02/06/2020 - 15:47

Remote work set to stay

02/06/2020 - 15:47


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Perth law firms say flexible working arrangements will be more common after their experience of the past two months.

Remote work set to stay
Tony Joyner is in no rush to dust off his suits and resume commuting to the city.

Perth law firms say flexible working arrangements will be more common after their experience of the past two months.

Tony Joyner’s home office is a far cry from what most people would expect from the managing partner of Perth’s largest law firm.

For the past two months, the Herbert Smith Freehills partner has been working from the spare bedroom of his family home, and he loves the informality and convenience.

(click here to view a PDF version of the full special report)

A survey by Business News has found at least 90 per cent of staff at most of Perth’s law firms have been working from home, and many plan to continue.

“In reality, our work is quite suited to working from home and we have been set up to do it for several years,” Mr Joyner told Business News.

“It’s one of the reasons our move out of the office a couple of months ago has gone so well.”

“What this period has shown is just how well it can work, especially to the doubters, so I have no doubt that working from home will play a bigger part in our working lives for evermore.”

Mr Joyner said the new way of work was much more than just ‘working from home’ and video conferencing.

“We’re seeing collaborative technology being used more and more, and more comfortably and usefully,” he said. 

“Like a lot of things, COVID-19 has sped up what was already happening.”

This was a common theme across the industry: firms already had the technology in place and many said they had a culture of flexible work.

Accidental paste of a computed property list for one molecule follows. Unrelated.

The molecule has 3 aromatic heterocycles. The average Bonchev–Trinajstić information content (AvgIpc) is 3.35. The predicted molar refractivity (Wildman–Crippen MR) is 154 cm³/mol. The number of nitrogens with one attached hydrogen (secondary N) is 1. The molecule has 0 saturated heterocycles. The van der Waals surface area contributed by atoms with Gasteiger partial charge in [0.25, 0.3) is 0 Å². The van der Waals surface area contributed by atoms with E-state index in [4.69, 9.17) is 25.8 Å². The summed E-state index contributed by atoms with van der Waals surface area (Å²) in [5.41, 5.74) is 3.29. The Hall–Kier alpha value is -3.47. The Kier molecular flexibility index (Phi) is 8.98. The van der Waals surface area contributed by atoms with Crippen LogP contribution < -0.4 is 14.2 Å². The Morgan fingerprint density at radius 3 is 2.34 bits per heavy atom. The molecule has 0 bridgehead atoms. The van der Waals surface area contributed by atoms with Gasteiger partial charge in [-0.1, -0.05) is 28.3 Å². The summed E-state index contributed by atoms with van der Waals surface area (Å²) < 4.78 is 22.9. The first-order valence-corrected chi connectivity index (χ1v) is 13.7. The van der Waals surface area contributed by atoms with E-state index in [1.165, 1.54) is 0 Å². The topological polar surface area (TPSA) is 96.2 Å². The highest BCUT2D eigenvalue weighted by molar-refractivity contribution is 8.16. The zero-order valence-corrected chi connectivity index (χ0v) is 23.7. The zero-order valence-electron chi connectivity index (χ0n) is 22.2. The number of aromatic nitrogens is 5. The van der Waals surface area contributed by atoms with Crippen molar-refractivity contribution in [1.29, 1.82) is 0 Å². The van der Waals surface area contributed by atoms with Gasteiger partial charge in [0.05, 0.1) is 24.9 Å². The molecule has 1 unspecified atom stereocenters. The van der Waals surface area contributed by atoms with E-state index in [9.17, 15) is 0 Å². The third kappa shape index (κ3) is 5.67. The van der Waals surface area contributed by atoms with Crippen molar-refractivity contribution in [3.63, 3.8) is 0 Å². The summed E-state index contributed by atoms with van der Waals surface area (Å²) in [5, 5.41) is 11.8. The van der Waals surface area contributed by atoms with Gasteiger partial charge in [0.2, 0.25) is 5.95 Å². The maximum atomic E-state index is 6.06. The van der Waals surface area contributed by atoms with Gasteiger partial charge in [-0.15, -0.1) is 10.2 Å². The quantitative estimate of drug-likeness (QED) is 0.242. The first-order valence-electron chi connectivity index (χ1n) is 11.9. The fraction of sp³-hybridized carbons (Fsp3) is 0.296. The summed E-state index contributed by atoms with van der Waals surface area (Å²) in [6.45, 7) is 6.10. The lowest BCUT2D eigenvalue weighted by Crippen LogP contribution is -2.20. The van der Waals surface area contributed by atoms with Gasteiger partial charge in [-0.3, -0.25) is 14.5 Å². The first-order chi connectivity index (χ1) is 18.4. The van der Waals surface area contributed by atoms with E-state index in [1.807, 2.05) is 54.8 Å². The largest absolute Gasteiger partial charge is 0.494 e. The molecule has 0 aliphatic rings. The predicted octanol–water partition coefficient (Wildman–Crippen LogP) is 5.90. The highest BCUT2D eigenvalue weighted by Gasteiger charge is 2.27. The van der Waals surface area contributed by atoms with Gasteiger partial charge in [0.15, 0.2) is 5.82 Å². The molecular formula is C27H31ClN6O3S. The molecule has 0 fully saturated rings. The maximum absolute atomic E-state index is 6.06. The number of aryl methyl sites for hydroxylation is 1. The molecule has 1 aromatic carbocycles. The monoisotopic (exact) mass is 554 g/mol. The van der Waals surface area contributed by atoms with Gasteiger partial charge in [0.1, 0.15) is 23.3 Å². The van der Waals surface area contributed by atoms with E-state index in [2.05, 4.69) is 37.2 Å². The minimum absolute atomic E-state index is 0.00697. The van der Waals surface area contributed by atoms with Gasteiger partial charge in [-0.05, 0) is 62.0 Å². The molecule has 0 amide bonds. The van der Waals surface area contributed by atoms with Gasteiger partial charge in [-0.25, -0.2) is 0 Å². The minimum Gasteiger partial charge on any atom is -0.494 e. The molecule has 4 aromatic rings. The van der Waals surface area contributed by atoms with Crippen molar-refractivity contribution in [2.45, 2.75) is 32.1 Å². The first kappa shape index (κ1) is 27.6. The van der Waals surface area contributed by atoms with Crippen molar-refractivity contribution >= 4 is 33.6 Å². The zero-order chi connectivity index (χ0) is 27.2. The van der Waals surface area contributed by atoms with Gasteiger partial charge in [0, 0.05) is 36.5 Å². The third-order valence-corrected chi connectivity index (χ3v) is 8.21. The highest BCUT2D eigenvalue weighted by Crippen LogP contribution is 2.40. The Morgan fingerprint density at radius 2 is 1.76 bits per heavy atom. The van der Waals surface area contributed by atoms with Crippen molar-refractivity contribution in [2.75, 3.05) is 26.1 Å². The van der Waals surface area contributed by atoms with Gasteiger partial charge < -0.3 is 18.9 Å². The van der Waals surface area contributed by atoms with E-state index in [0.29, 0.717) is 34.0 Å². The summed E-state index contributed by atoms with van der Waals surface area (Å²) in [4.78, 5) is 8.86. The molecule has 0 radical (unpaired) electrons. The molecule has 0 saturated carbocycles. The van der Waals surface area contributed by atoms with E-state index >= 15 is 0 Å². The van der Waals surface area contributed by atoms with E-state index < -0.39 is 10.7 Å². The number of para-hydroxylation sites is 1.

Despite the shift in work practices, however, most firms have started their phased return to the office.

MinterEllison allows just 20 per cent of staff in the Perth office at any one time and will shortly move to 40 per cent.

Similarly, Clayton Utz allows just 30 per cent of staff into the office.

Jackson McDonald and Squire Patton Boggs have moved faster, rotating staff so that half can be in the office. 

Looking ahead, a Jackson McDonald staff survey found 70 per cent wanted to split their time equally, or work remotely in the main.

A Clayton Utz survey also found many staff were keen to work from home more regularly, though partner in charge Nick Cooper said it was difficult to generalise about future arrangements.

“We’re more focused on individuals and teams having conversations around how they’d like to work, and what will work best for the business and clients,” he said.

Mr Cooper anticipates a mix of work styles in future.

“Flexible working is great, and so is being able to see your team and clients face to face. That connection will still be important,” he said.

MinterEllison managing partner WA Matthew Knox said the return to the city office would be driven by client and business needs, but also by staff preference.

He admits to being unsure what the future will look like.

“It’s hard to say, but in six months we may only have 70 per cent of our people in the office,” Mr Knox told Business News.

HHG Legal Group started moving back to the office about three weeks ago, before most firms, perhaps helped by the lure of new premises in the CBD.

“It looks like most staff are enjoying being back in the offices,” executive chair Simon Creek said.

“I think the social aspect of work has been missed the most.”

HWL Ebsworth Lawyers was one firm that maintained a large presence in its CBD office throughout the COVID-19 shutdown.

About 40 per cent of its staff stayed in the office and it is already back to nearly 80 per cent.

Partner Mitch Artus said there were two reasons why this stacked up.

The firm leased two floors when it moved to 240 St Georges Terrace late last year, which gave it room to grow and meant there was plenty of space for current staff.

HWL’s preference for offices rather than open plan also made it easier to safely accommodate staff.

Squire Patton Boggs managing partner Tony Chong said remote and flexible work practices would continue, but so would a centralised gathering place.

“Humans are social creatures, and for most of us there is an energy and creativity we get from working with others,” he said.

“Replicating that collaborative environment via technology is not yet a realistic alternative. 

“The other point I would make is that we need to be back ‘at work’ to restore business confidence, consumer optimism, and a return to growth. 

“We need to do it as safely as we can, but ultimately, we need to get back to business as close to normal as we can.”


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